No escaping responsibility
Sometime during the Olympics, in between fix-up jobs on his new $20 million Miami Beach mansion, Shaquille O'Neal will probably settle in his Barcalounger to check out the U.S. men's basketball team. Kobe Bryant will put his lawyers on hold and pick up the remote. Kevin Garnett will take a break from his wedding plans to say a quick prayer for the red, white and blue. Like several other marquee NBA stars, Shaq, Kobe and KG will have a lot at stake even though they won't be in Athens. That's because if the U.S. fails in its quest for gold, the ire of American hoops fans won't be directed for long at the current members of Team USA. Fair or not, they're going to blame the big names who stayed home.
Only three NBA stars (Tim Duncan, Allen Iverson and Richard Jefferson) return from last year's qualifying team. As a result, the U.S. will go to Athens with its youngest squad ever (average age 23.6 years) and one that, judging from its struggles during the exhibition season, is hardly a lock for the gold medal. "This is going to be a huge challenge because we do have young players," coach Larry Brown said. "They're going to look around and realize that these [international] teams are well-coached, they play an appealing style, they truly are teams and their skill level is extremely high. So, [we] better understand that right from the beginning."
In most cases, those NBA stars who decided not to play have reasonable excuses. Shaq has already won a gold medal ('96). Kobe has his pending criminal trial. Jason Kidd, Elton Brand and Karl Malone are coming off injuries. There are those, too, who have personal reasons for not playing. Garnett is reportedly getting married. Tracy McGrady wants to rest his balky back. Even Richard Hamilton and Ben Wallace, members of Brown's own Pistons team, said they needed to rest after their long playoff run. (Hamilton and Wallace also joined a chorus of players in citing security concerns, though the U.S. team is being quartered on the luxurious Queen Mary II in waters swarming with police and military craft.)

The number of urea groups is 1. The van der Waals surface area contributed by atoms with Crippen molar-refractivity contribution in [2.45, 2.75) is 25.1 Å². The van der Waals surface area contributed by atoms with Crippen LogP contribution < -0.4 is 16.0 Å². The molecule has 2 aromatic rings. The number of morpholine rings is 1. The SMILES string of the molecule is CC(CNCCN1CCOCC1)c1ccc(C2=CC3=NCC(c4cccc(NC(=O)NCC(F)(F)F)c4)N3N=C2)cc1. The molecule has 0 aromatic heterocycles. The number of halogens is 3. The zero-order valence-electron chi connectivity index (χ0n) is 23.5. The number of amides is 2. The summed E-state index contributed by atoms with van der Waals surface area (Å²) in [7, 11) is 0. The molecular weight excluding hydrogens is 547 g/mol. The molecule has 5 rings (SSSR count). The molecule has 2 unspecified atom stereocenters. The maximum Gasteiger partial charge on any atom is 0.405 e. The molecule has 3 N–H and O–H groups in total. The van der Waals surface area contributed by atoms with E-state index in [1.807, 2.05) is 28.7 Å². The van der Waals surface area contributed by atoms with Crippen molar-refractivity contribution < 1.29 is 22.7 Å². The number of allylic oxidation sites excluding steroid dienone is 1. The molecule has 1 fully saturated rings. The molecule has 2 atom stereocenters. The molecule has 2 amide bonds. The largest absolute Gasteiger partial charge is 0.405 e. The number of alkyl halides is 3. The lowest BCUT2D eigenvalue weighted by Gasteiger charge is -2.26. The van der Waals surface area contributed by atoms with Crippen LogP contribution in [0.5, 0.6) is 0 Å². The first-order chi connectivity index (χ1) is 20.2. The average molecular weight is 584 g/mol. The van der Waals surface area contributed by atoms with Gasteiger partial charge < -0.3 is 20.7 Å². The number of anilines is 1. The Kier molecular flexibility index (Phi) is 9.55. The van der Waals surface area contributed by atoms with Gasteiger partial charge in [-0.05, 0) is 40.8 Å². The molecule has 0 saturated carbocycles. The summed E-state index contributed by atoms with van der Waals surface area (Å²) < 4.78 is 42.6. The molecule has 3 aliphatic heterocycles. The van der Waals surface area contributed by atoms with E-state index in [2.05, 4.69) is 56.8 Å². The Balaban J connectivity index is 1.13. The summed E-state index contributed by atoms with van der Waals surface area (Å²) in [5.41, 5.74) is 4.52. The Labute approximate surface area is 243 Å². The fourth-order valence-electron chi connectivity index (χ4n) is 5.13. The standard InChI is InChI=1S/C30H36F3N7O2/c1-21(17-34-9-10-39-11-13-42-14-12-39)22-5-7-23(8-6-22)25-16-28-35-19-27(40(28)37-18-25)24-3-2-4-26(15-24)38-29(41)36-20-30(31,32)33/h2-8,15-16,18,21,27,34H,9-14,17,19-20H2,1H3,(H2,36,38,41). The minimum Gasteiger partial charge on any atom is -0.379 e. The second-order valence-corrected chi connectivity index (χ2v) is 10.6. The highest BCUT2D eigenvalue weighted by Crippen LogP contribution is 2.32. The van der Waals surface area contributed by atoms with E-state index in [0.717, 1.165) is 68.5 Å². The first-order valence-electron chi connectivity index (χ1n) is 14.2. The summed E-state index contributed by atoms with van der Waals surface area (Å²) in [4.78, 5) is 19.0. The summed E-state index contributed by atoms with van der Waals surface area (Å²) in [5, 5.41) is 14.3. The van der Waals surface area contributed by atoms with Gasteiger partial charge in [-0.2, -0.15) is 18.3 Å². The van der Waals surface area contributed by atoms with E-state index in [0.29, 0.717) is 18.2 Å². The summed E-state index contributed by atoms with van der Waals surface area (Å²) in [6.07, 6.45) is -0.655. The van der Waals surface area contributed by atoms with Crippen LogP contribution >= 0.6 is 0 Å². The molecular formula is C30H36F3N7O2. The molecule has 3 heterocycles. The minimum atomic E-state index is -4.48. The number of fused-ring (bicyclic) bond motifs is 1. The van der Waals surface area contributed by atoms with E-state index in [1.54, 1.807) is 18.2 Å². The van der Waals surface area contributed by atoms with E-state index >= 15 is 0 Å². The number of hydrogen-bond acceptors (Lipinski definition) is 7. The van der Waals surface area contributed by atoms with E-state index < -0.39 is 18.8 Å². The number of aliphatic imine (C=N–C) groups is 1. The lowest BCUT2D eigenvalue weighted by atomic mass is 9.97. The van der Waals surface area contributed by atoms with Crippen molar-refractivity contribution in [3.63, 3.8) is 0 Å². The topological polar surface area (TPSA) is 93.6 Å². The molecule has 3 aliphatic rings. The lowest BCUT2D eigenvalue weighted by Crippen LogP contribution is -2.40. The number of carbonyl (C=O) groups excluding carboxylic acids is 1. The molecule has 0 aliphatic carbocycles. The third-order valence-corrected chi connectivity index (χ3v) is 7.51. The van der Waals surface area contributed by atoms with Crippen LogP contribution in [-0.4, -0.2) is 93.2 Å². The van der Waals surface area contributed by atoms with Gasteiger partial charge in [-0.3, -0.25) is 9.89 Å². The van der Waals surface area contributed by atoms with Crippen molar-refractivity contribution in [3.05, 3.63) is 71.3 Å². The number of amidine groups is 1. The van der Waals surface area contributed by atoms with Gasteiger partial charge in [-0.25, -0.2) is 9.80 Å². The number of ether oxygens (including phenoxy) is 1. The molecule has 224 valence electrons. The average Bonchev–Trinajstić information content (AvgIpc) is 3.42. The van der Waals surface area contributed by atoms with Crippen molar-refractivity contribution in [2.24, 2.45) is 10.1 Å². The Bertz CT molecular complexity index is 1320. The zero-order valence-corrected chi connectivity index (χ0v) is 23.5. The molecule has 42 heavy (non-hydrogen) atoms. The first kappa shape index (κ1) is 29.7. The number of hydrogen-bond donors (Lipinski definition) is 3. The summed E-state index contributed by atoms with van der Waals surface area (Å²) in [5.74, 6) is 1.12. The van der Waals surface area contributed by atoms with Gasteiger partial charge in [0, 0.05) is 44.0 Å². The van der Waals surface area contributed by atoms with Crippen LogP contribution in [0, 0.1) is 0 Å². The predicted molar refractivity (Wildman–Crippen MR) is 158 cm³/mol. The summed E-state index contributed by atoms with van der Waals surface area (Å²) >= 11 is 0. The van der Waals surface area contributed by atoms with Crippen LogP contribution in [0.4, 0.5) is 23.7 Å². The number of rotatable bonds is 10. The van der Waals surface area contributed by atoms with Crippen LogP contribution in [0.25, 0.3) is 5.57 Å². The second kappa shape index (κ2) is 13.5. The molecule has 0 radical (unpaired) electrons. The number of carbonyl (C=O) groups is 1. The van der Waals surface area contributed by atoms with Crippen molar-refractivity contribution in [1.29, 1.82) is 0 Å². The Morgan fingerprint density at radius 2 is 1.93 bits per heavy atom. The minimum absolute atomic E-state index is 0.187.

It doesn't matter how legitimate these NBA stars' excuses might be. The American public isn't going to be happy if the U.S. team (50-0 in Olympic play while using NBA players) goes down in ignominy. After finishing an embarrassing sixth at the 2002 World Championships, U.S. fans crave a return to hoops dominance.
With all of the defections, however, the U.S. squad that will take the floor in Athens is more of a "B" team than a Dream Team.
Even with a star-studded cast that includes Duncan, Iverson, Jefferson, LeBron James, Carmelo Anthony, Dwyane Wade, Shawn Marion, Stephon Marbury, Carlos Boozer, Lamar Odom, Emeka Okafor and Amare Stoudemire, the U.S. is no lock for gold. With little experience in international play, and a glaring lack of outside shooters, Team USA could well be headed for trouble. Argentina, Serbia and Montenegro, Lithuania and Spain lead the cast of capable foes, each of whom will be gunning to topple the Yankees.
Cracks have already begun to show in the U.S.'s NBA armor. In an exhibition last week, Team USA got hammered by lightly regarded Italy, and then struggled in exhibition matches against Germany and Turkey, two teams that didn't even qualify for the Olympics.
"We still have the edge in talent, but the rest of the world is catching up," says Suns coach Mike D'Antoni, a former star player and coach in the Italian League. "Some of these teams have been playing together for years, and they're more experienced in the international game."
Shaq, Kobe, KG and all the other NBA megastars who declined to go to Athens should surely hope Team USA can get the job done. Win the gold medal, and they're off the hook. Lose it, and they all might have to find a place to hide for awhile -- perhaps in Shaq's new palace in Miami Beach.